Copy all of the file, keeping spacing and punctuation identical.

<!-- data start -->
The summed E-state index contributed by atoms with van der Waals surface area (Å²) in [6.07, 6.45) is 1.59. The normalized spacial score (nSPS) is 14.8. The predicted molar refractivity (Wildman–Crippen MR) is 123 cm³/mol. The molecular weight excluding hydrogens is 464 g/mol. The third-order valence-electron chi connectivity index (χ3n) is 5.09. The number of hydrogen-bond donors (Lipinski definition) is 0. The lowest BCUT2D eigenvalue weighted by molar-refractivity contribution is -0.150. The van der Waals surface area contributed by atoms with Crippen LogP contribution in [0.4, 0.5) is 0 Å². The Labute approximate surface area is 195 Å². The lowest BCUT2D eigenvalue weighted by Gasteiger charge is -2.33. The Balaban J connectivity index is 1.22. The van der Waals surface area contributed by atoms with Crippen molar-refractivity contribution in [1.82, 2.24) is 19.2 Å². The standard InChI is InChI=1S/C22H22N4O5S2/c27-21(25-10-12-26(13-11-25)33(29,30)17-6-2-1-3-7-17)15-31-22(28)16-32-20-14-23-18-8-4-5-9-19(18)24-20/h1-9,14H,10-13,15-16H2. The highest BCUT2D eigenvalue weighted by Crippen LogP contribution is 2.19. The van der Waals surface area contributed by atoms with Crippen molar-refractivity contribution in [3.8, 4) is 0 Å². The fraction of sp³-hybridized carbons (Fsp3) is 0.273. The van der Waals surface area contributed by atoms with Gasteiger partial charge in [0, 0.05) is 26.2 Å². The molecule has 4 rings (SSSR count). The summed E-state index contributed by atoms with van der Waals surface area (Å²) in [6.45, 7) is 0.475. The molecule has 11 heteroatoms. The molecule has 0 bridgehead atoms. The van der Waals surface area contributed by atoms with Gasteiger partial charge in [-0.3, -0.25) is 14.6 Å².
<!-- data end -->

The summed E-state index contributed by atoms with van der Waals surface area (Å²) in [6.07, 6.45) is 1.59. The normalized spacial score (nSPS) is 14.8. The predicted molar refractivity (Wildman–Crippen MR) is 123 cm³/mol. The molecular weight excluding hydrogens is 464 g/mol. The third-order valence-electron chi connectivity index (χ3n) is 5.09. The number of hydrogen-bond donors (Lipinski definition) is 0. The lowest BCUT2D eigenvalue weighted by molar-refractivity contribution is -0.150. The van der Waals surface area contributed by atoms with Crippen LogP contribution in [0.4, 0.5) is 0 Å². The Labute approximate surface area is 195 Å². The lowest BCUT2D eigenvalue weighted by Gasteiger charge is -2.33. The Balaban J connectivity index is 1.22. The van der Waals surface area contributed by atoms with Crippen molar-refractivity contribution in [1.82, 2.24) is 19.2 Å². The standard InChI is InChI=1S/C22H22N4O5S2/c27-21(25-10-12-26(13-11-25)33(29,30)17-6-2-1-3-7-17)15-31-22(28)16-32-20-14-23-18-8-4-5-9-19(18)24-20/h1-9,14H,10-13,15-16H2. The highest BCUT2D eigenvalue weighted by Crippen LogP contribution is 2.19. The van der Waals surface area contributed by atoms with Crippen molar-refractivity contribution in [3.8, 4) is 0 Å². The fraction of sp³-hybridized carbons (Fsp3) is 0.273. The van der Waals surface area contributed by atoms with Gasteiger partial charge in [0, 0.05) is 26.2 Å². The molecule has 4 rings (SSSR count). The summed E-state index contributed by atoms with van der Waals surface area (Å²) in [6.45, 7) is 0.475. The molecule has 11 heteroatoms. The molecule has 0 bridgehead atoms. The van der Waals surface area contributed by atoms with Gasteiger partial charge in [-0.3, -0.25) is 14.6 Å².